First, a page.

I'm "endearing". David Cuthbert's review in the Times-Picayune. My face made the cover of the Living section!
"Eat Pudding" concerns the mating and dietary habits of ancient Egyptian vultures, scavengers that feasted not just on carrion, but the dung of dead animals, said to improve one's plumage and sexual attraction. "Eat pudding" is the euphemism a vulturess attaches to the practice of dining on this alleged savory.
Sands depicts his birds as swinging singles and shy, inhibited creatures meeting at a watering hole by the pyramids. Andrew de la Pena is the slick ladies' man Ramses giving macho advice to his awkward pal Thutmose, endearingly played by Frederick Mead. Lisa Davis is the exotic, experienced Hathar and Molly E. Maginnis is her demure gal pal Nefertari. Playing birds seems to free the actors, especially when they take wing in aerial choreography. All four players fulfill their roles amusingly, pointing up Sands' sly, entertaining and vulgar wordplay.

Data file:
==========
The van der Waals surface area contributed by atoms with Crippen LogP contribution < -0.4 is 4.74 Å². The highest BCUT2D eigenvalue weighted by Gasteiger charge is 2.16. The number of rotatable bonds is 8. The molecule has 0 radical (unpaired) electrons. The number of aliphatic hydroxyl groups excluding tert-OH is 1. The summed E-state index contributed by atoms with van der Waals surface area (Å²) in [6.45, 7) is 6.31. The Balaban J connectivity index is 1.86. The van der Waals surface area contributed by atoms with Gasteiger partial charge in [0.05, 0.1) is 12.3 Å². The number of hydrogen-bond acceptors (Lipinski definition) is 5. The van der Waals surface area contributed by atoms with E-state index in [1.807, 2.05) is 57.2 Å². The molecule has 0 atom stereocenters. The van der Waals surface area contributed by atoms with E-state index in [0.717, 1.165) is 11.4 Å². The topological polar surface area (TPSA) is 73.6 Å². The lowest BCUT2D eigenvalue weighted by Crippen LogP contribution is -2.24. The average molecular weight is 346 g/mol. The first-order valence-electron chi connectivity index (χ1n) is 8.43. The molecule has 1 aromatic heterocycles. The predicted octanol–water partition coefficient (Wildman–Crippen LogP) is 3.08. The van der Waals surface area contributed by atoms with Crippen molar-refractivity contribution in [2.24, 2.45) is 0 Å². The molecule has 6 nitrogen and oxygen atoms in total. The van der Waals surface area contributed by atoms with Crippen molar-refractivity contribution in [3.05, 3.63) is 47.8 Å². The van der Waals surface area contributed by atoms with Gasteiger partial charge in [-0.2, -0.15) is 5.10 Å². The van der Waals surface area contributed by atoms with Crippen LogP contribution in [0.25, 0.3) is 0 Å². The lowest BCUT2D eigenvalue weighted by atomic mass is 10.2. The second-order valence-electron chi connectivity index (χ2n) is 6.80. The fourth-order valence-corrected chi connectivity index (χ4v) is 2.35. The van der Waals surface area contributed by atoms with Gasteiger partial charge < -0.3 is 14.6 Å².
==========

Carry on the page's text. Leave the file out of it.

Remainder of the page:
In "All Night Service," Mead is the jaded, sleep-deprived cashier at an all-night French Quarter deli, who simply wants to be left alone to read "Catch 22." Enter de la Pena as scruffy, roguishly handsome Johnny and Davis as his weary young girlfriend Taffy. It's cold and Johnny is full of, well, "pudding," bragging about luxury stays in warmer climes. Alas, they have no money (Mead moves his tip jar out of reach) and need a place to crash. Thus begins a series of phone calls to various "friends" who want no part of them due to past experiences.